Paddy Whur discusses the role of health bodies in premises licence applications in England and Wales.
I have recently had to deal with a representation by the DPH (Director of Public Health) in relation to a premises licence application in London.
We had undertaken a significant amount of pre-application consultation with the licensing authority and particularly the Environmental Health Officer and licensing police officer for the area. In addition we had undertaken significant public consultation before we had lodged the application and had received positive indications from all we had consulted with.
I was somewhat surprised after putting in the application for a new premises licence to receive a representation from the DPH and this was asking the authority to refuse the application outright as it contravened the crime and disorder and the public nuisance licensing objectives.
The health body, acting as a responsible authority under the Licensing Act, is in a difficult position in England and Wales in that there is currently no promotion of health licensing objective for them to hang a compelling representation upon.
When the list of responsible authorities was extended to include the health body for a licensing authority area, the Government were debating whether to introduce a fifth licensing objective but declined to do so.
Previously I had dealt with representations from the DPH in cases where there were multiple objections and in real effect they were adding weight to the objections raised by the application.
This was the first time that I have dealt with a case where the sole representation was from the director of public health and they were seeking to engage the authority to refuse the application and public nuisance licensing objectives.
I turned to the Section 182 Guidance document to see what is said in there regarding representations from health bodies in England and Wales. Paragraphs 9.20 to 9.24 set out the advice given by the Home Office. Paragraph 9.20 states “If the authority wishes to make representations, the DPH will need to decided how best to gather and coordinate evidence from other bodies which exercise health functions in the area, such as emergency department and ambulance services”. Paragraph 9.21 says “Health bodies may hold information which other responsible authorities do not, but which would assist a licensing authority in exercising its functions. This information may be used by the health body to make representations in its own right or to support representations by other responsible authorities, such as the police.” No evidence had been submitted to support the representation by the authority.
I immediately asked to have a meeting with the representatives from public health.
We discussed the two grounds of their objection and in particular focussed on the following relevant issues.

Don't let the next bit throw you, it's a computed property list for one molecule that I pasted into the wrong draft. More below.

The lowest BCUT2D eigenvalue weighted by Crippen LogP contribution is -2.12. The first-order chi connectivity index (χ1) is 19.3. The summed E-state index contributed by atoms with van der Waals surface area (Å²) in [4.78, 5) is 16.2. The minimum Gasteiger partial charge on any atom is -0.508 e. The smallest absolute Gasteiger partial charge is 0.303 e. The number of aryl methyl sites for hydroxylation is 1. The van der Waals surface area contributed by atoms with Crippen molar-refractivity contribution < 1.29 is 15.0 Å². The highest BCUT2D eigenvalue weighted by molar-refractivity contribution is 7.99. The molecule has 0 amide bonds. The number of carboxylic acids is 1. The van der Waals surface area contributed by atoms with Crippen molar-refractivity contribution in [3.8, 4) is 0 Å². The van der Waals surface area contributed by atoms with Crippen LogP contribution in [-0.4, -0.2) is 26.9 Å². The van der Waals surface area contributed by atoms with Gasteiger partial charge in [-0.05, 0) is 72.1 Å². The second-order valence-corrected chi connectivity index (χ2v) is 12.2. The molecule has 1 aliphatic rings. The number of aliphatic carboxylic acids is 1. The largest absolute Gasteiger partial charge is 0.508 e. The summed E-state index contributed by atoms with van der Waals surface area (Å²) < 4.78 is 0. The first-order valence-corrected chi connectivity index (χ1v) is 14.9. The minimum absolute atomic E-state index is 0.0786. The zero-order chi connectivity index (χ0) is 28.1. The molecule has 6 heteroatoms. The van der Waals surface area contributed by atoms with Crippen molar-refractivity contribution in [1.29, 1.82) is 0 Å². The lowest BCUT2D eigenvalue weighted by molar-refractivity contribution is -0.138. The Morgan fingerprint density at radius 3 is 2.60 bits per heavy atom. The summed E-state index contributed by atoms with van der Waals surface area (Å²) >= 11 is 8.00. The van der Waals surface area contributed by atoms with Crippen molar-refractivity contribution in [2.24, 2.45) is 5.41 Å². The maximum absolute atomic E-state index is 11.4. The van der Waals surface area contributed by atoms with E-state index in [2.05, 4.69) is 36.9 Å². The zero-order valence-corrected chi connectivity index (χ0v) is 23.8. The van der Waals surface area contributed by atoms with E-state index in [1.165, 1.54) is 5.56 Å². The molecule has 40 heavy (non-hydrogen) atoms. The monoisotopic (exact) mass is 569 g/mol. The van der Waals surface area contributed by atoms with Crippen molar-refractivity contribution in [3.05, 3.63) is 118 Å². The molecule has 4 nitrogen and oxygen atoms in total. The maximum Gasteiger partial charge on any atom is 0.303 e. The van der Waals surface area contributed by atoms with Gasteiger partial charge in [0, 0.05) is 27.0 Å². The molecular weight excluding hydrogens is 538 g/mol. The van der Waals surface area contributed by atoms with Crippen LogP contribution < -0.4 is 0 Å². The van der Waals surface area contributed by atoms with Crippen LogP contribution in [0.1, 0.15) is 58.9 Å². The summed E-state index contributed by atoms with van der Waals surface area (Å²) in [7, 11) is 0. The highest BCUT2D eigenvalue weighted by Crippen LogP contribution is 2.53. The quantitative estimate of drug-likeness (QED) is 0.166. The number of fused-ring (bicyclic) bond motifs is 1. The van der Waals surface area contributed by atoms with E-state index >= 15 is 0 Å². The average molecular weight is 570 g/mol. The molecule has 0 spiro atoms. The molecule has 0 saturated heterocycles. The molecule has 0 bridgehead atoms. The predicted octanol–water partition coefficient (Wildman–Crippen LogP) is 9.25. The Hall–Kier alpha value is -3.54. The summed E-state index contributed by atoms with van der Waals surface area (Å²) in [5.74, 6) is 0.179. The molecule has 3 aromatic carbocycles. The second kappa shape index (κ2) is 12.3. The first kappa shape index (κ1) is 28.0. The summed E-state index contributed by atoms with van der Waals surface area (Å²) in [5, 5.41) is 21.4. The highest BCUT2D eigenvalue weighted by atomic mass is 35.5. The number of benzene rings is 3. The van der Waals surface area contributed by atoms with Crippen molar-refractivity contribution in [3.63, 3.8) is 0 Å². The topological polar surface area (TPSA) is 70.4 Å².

Crime and Disorder
We discussed with them that the police are the statutory responsible authority and experts on crime and disorder when it comes to informing a licensing authority.
To this effect, they enjoy enhanced status under Paragraph 9.12 of the Guidance (“The police should be the licensing authority’s main source of advice on matters relating to the promotion of the crime and disorder licensing objective…the licensing authority should accept all reasonable and proportionate representations made by the police unless the authority has evidence that to do so would not be appropriate for the promotion of the licensing objectives”).
I stressed to the Public Health Department that it was unique in my experience that their department was opposing a new grant on the Crime and Disorder licensing objective when the police had written to say “The operating schedule contains sufficient control measures that address the prevention of crime and disorder licensing objective and therefore we have no further comment to make.” I made the point that it would be difficult for the licensing authority to refuse the grant of the licence on crime and disorder grounds purely on the basis of a contention from public health, not backed up by evidence, when the police had assessed that the operating schedule exhibited sufficient control measures.
Prevention of Public Nuisance
A similar position arose here in that the Environmental Health Department of the licensing authority, being the statutory expert for public nuisance, had not objected to the application. They had been engaged throughout and had received extensive policies dealing with event safety, travel plans, dispersal policies and a noise management strategy. Again we highlighted that there had been significant local engagement by way of invitations to residents, businesses and councillors. Further, there had been attendance at business and community forums in the area and there had been no objection from the Environmental Health Department nor any businesses, residents or ward councillors.
The meeting was fruitful in that the public health body went away and considered their position before coming back to withdraw their representation to our application, it then being granted by way of delegated authority.
I think this case significantly highlights the difficulty that the health body are in when seeking to engage the licensing authority in a representation to the grant of a new premises licence.
In my view, it also exhibits how important it is to invest the time in pre-application meetings, to finesse a significant application before it is lodged with a licensing authority.